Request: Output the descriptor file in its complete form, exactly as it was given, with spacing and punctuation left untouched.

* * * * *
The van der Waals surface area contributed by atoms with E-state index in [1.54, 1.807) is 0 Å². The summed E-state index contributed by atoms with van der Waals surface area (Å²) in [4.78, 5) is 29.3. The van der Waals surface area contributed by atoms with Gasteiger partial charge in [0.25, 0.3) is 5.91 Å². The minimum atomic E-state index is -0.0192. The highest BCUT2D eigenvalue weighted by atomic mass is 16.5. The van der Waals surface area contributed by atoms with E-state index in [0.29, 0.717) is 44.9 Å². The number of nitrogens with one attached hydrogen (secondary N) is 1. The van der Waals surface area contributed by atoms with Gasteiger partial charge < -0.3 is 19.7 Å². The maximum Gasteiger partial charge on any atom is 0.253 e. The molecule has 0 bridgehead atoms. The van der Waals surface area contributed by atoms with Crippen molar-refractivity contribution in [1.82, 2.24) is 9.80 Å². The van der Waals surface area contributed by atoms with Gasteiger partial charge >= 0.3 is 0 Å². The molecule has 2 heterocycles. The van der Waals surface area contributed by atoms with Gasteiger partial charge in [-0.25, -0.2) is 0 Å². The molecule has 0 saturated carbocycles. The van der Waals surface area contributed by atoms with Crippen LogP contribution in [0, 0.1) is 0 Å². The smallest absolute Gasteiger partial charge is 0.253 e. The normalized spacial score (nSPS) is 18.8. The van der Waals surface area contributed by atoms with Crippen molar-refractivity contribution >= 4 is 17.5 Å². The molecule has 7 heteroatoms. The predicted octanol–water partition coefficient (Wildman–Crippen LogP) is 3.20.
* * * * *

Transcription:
The van der Waals surface area contributed by atoms with E-state index in [1.54, 1.807) is 0 Å². The summed E-state index contributed by atoms with van der Waals surface area (Å²) in [4.78, 5) is 29.3. The van der Waals surface area contributed by atoms with Gasteiger partial charge in [0.25, 0.3) is 5.91 Å². The minimum atomic E-state index is -0.0192. The highest BCUT2D eigenvalue weighted by atomic mass is 16.5. The van der Waals surface area contributed by atoms with E-state index in [0.29, 0.717) is 44.9 Å². The number of nitrogens with one attached hydrogen (secondary N) is 1. The van der Waals surface area contributed by atoms with Gasteiger partial charge < -0.3 is 19.7 Å². The maximum Gasteiger partial charge on any atom is 0.253 e. The molecule has 0 bridgehead atoms. The van der Waals surface area contributed by atoms with Crippen molar-refractivity contribution in [1.82, 2.24) is 9.80 Å². The van der Waals surface area contributed by atoms with Gasteiger partial charge >= 0.3 is 0 Å². The molecule has 2 heterocycles. The van der Waals surface area contributed by atoms with Gasteiger partial charge in [-0.25, -0.2) is 0 Å². The molecule has 0 saturated carbocycles. The van der Waals surface area contributed by atoms with Crippen LogP contribution in [0, 0.1) is 0 Å². The smallest absolute Gasteiger partial charge is 0.253 e. The normalized spacial score (nSPS) is 18.8. The van der Waals surface area contributed by atoms with Crippen molar-refractivity contribution >= 4 is 17.5 Å². The molecule has 7 heteroatoms. The predicted octanol–water partition coefficient (Wildman–Crippen LogP) is 3.20.